I realize this writing will certainly have its detractors. And I welcome that feedback as I would any positive feedback. However know in advance that I make no apologies for the above. I was not raised by either parent; mother or father. And I am very familiar with the identity issues, emotional issues and other psycho-social issues for a child who lacks a parent (or both.) Therefore, it was my decision early on in life to minimize this, if I ever had children, by exhausting every effort to maintain my children in a two parent household.
I am also aware of unhealthy or dangerous circumstances that prevent a father from actively parenting his children and by no means am I suggesting any mother remain in such. That is antithetical to motherhood.
Still I am under no illusion of the victimhood some single-mothers promote of their situations. Some parents tag out of marriage because it’s easier to change their minds than endure the challenges. Tagging out is an option for all of us although not all of us take advantage-in part because of the whole child we are striving to develop. I know of other women who irresponsibly/accidentally become co-parents with a man never having had an intention of securing a family. And I observe many of these women presenting themselves as single-parent martyrs to their children and others…
Motherhood is a challenge in any condition. It is a very big job with many components that mustn't be overlooked. How great it is to have a partner who is just as invested in the active parenting of our children. This is a blessing for our children and for ourselves.
My ninth grader recently had to write two essays as part of an application to attend a STEM program at a local university.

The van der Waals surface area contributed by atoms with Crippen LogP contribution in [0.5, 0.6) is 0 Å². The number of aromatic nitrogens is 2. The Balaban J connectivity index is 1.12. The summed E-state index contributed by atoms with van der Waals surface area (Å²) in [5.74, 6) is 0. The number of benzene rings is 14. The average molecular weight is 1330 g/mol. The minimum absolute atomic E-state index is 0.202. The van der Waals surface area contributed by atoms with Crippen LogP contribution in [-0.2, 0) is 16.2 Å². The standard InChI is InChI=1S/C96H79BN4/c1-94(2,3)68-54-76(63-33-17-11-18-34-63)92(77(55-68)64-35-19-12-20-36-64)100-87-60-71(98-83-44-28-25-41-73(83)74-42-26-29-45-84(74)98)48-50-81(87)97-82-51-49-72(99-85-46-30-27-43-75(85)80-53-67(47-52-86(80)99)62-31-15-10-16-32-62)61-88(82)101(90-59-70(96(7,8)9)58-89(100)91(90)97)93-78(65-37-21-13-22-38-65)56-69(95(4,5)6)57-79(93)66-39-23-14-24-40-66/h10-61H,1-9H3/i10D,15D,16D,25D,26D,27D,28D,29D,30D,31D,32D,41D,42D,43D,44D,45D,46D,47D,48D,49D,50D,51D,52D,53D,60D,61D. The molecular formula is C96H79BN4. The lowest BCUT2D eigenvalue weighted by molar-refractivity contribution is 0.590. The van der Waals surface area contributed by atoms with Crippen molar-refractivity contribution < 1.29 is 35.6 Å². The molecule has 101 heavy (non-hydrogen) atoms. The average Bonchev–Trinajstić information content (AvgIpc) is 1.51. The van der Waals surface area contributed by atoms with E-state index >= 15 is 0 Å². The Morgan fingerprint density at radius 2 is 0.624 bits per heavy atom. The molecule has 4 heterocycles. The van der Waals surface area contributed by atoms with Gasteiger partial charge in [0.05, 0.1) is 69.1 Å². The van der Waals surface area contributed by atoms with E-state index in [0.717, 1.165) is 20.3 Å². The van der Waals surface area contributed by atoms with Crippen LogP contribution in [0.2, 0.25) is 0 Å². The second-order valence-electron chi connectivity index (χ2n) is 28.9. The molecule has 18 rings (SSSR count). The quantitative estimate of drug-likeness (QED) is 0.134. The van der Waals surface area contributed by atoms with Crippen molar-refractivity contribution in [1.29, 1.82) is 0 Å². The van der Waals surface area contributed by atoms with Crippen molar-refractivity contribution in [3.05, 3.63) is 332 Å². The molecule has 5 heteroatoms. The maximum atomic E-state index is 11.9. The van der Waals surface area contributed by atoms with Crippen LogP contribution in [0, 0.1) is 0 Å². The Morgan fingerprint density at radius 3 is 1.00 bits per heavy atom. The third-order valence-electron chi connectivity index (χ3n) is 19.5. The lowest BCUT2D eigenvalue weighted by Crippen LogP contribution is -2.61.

Unsure of himself, he said, “I’m not great at writing.” My reply was, “You don’t have to be great; you only have to be able.”
When he’d finally written the essays and emailed them to me for my review, I was impressed, very impressed. I told him that besides punctuation errors, the essays were wonderful. I watched him stifle his smile when I told him he was more than able; in this case, he was actually very good!
I share this story because knowingly or unknowingly, often is the case that we erect our own barriers to great opportunities. When an opportunity presents, we can be quicker at finding ways to disqualify ourselves than to secure our moment.
Insecurity is a beast.
That is why I say, “You don't have to be great; just be able.”
Having the capacity to complete a task, in this case write an essay, is the only requirement. Use of grammar, knowing how to write an introduction, body and conclusion are the basics of essay writing. Writing that compels the reader to action, emotion or a yearning to learn more about the writer are simply wonderful bonuses. But this comes with practice-and sometimes just natural raw talent.
In any case however, we must each have just have a basic skill set in commonly required tasks such as writing, interviewing and public speaking. We can always improve to become better but just being able is foundational.
Let us change the way we think. Instead of thinking that we must be exceptional; it’d be less pressure to simply know that we must be able. And to become able, we must have practiced the skills. This way, when we are asked to write or speak; we needn’t worry ourselves with repetitions of, “I can’t speak in public,”, “I don't interview well” or "I'm really not that good." With practice, we can gain a competency of most things and eliminate any excuses or disqualifications. Our mantra will then be, “I can because I am able!”
As it happens, my ninth grader is an avid reader. I’ve always told him that to improve his writing, he should just keep reading. And he has. Turns out, he has decent writing skills. But the commotion in his head convinced him otherwise.
Many of us already possess the experience and skills that qualify us for the opportunities that open to us. We mustn’t let our doubts and insecurities convince us that we are misaligned when we are well able and sometimes, even great!
I encourage anyone who is reading this to give themselves grace and teach our children to do the same. Let us recognize that a basic skill set is good enough to get us going while we grow to greatness.
We must never ‘wait for great’ before capitalizing on favor.
Nurah strives to enlighten, empower and engage her readers with the wealth of knowledge she has gained from her own experiences and those of others from whom she has learned.